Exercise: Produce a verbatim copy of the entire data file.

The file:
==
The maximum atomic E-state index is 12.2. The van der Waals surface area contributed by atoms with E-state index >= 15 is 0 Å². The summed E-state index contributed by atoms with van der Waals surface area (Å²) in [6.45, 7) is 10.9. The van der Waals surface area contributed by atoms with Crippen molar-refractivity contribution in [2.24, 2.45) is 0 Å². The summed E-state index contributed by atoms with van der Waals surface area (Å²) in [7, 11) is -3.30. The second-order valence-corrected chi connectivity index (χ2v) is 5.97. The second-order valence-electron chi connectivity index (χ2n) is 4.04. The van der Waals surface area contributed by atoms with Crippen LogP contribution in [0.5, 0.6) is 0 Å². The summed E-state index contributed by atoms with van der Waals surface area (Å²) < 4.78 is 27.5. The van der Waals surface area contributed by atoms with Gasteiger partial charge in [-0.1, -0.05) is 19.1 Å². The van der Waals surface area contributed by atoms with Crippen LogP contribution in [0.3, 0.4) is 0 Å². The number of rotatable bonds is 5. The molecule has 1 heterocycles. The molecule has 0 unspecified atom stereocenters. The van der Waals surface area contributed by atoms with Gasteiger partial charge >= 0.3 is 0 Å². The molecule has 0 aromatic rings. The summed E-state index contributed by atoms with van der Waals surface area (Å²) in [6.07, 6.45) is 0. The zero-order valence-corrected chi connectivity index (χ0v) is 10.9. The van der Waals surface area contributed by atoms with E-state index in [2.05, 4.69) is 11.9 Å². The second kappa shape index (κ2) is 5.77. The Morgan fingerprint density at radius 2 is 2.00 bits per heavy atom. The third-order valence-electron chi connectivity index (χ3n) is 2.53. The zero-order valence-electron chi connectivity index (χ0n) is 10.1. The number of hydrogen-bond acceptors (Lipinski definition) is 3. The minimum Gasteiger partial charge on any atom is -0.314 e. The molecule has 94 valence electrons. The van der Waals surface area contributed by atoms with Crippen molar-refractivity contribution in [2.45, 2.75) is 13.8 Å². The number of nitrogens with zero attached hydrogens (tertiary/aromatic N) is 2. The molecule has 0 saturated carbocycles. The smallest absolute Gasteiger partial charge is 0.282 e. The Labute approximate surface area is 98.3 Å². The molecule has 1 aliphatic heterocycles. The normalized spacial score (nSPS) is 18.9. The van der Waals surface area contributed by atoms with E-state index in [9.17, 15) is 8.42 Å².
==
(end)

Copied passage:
The maximum atomic E-state index is 12.2. The van der Waals surface area contributed by atoms with E-state index >= 15 is 0 Å². The summed E-state index contributed by atoms with van der Waals surface area (Å²) in [6.45, 7) is 10.9. The van der Waals surface area contributed by atoms with Crippen molar-refractivity contribution in [2.24, 2.45) is 0 Å². The summed E-state index contributed by atoms with van der Waals surface area (Å²) in [7, 11) is -3.30. The second-order valence-corrected chi connectivity index (χ2v) is 5.97. The second-order valence-electron chi connectivity index (χ2n) is 4.04. The van der Waals surface area contributed by atoms with Crippen LogP contribution in [0.5, 0.6) is 0 Å². The summed E-state index contributed by atoms with van der Waals surface area (Å²) < 4.78 is 27.5. The van der Waals surface area contributed by atoms with Gasteiger partial charge in [-0.1, -0.05) is 19.1 Å². The van der Waals surface area contributed by atoms with Crippen LogP contribution in [0.3, 0.4) is 0 Å². The number of rotatable bonds is 5. The molecule has 1 heterocycles. The molecule has 0 unspecified atom stereocenters. The van der Waals surface area contributed by atoms with Gasteiger partial charge >= 0.3 is 0 Å². The molecule has 0 aromatic rings. The summed E-state index contributed by atoms with van der Waals surface area (Å²) in [6.07, 6.45) is 0. The zero-order valence-corrected chi connectivity index (χ0v) is 10.9. The van der Waals surface area contributed by atoms with E-state index in [2.05, 4.69) is 11.9 Å². The second kappa shape index (κ2) is 5.77. The Morgan fingerprint density at radius 2 is 2.00 bits per heavy atom. The third-order valence-electron chi connectivity index (χ3n) is 2.53. The zero-order valence-electron chi connectivity index (χ0n) is 10.1. The number of hydrogen-bond acceptors (Lipinski definition) is 3. The minimum Gasteiger partial charge on any atom is -0.314 e. The molecule has 94 valence electrons. The van der Waals surface area contributed by atoms with Crippen molar-refractivity contribution in [2.45, 2.75) is 13.8 Å². The number of nitrogens with zero attached hydrogens (tertiary/aromatic N) is 2. The molecule has 0 saturated carbocycles. The smallest absolute Gasteiger partial charge is 0.282 e. The Labute approximate surface area is 98.3 Å². The molecule has 1 aliphatic heterocycles. The normalized spacial score (nSPS) is 18.9. The van der Waals surface area contributed by atoms with E-state index in [9.17, 15) is 8.42 Å².